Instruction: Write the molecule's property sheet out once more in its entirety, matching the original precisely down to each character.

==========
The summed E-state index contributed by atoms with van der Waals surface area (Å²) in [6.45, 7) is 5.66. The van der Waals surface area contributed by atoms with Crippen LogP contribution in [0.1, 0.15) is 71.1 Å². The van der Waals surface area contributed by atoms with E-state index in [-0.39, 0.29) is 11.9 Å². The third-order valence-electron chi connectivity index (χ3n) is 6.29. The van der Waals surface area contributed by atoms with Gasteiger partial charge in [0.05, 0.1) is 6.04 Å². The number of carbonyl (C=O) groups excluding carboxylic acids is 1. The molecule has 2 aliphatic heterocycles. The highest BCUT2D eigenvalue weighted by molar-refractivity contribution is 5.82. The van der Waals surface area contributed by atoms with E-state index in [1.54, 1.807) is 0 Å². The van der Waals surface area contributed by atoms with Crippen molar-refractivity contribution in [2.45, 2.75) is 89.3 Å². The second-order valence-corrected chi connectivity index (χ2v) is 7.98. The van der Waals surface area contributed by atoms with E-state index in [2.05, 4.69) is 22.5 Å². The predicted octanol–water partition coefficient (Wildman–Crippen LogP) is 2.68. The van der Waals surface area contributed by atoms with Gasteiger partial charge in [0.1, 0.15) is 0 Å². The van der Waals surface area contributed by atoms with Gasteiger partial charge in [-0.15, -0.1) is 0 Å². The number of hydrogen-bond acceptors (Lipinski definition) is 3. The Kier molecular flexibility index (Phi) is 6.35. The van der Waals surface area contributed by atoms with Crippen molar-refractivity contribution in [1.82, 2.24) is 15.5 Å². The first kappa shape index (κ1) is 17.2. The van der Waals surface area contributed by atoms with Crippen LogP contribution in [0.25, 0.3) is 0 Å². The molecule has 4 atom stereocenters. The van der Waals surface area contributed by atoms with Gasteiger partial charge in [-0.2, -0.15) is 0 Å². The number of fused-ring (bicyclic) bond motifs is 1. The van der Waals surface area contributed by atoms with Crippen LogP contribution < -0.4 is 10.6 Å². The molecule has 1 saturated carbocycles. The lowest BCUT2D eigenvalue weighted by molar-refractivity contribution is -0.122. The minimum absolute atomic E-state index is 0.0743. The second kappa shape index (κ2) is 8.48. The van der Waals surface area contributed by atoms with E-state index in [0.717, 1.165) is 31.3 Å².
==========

The summed E-state index contributed by atoms with van der Waals surface area (Å²) in [6.45, 7) is 5.66. The van der Waals surface area contributed by atoms with Crippen LogP contribution in [0.1, 0.15) is 71.1 Å². The van der Waals surface area contributed by atoms with E-state index in [-0.39, 0.29) is 11.9 Å². The third-order valence-electron chi connectivity index (χ3n) is 6.29. The van der Waals surface area contributed by atoms with Gasteiger partial charge in [0.05, 0.1) is 6.04 Å². The number of carbonyl (C=O) groups excluding carboxylic acids is 1. The molecule has 2 aliphatic heterocycles. The highest BCUT2D eigenvalue weighted by molar-refractivity contribution is 5.82. The van der Waals surface area contributed by atoms with E-state index in [1.54, 1.807) is 0 Å². The van der Waals surface area contributed by atoms with Crippen molar-refractivity contribution in [2.45, 2.75) is 89.3 Å². The second-order valence-corrected chi connectivity index (χ2v) is 7.98. The van der Waals surface area contributed by atoms with E-state index in [2.05, 4.69) is 22.5 Å². The predicted octanol–water partition coefficient (Wildman–Crippen LogP) is 2.68. The van der Waals surface area contributed by atoms with Gasteiger partial charge in [0.1, 0.15) is 0 Å². The van der Waals surface area contributed by atoms with Gasteiger partial charge in [-0.15, -0.1) is 0 Å². The number of hydrogen-bond acceptors (Lipinski definition) is 3. The Kier molecular flexibility index (Phi) is 6.35. The van der Waals surface area contributed by atoms with Crippen molar-refractivity contribution in [1.82, 2.24) is 15.5 Å². The first kappa shape index (κ1) is 17.2. The van der Waals surface area contributed by atoms with Crippen LogP contribution in [0.25, 0.3) is 0 Å². The molecule has 4 atom stereocenters. The van der Waals surface area contributed by atoms with Gasteiger partial charge in [-0.2, -0.15) is 0 Å². The number of fused-ring (bicyclic) bond motifs is 1. The van der Waals surface area contributed by atoms with Crippen LogP contribution < -0.4 is 10.6 Å². The molecule has 1 saturated carbocycles. The lowest BCUT2D eigenvalue weighted by molar-refractivity contribution is -0.122. The minimum absolute atomic E-state index is 0.0743. The second kappa shape index (κ2) is 8.48. The van der Waals surface area contributed by atoms with E-state index in [0.717, 1.165) is 31.3 Å².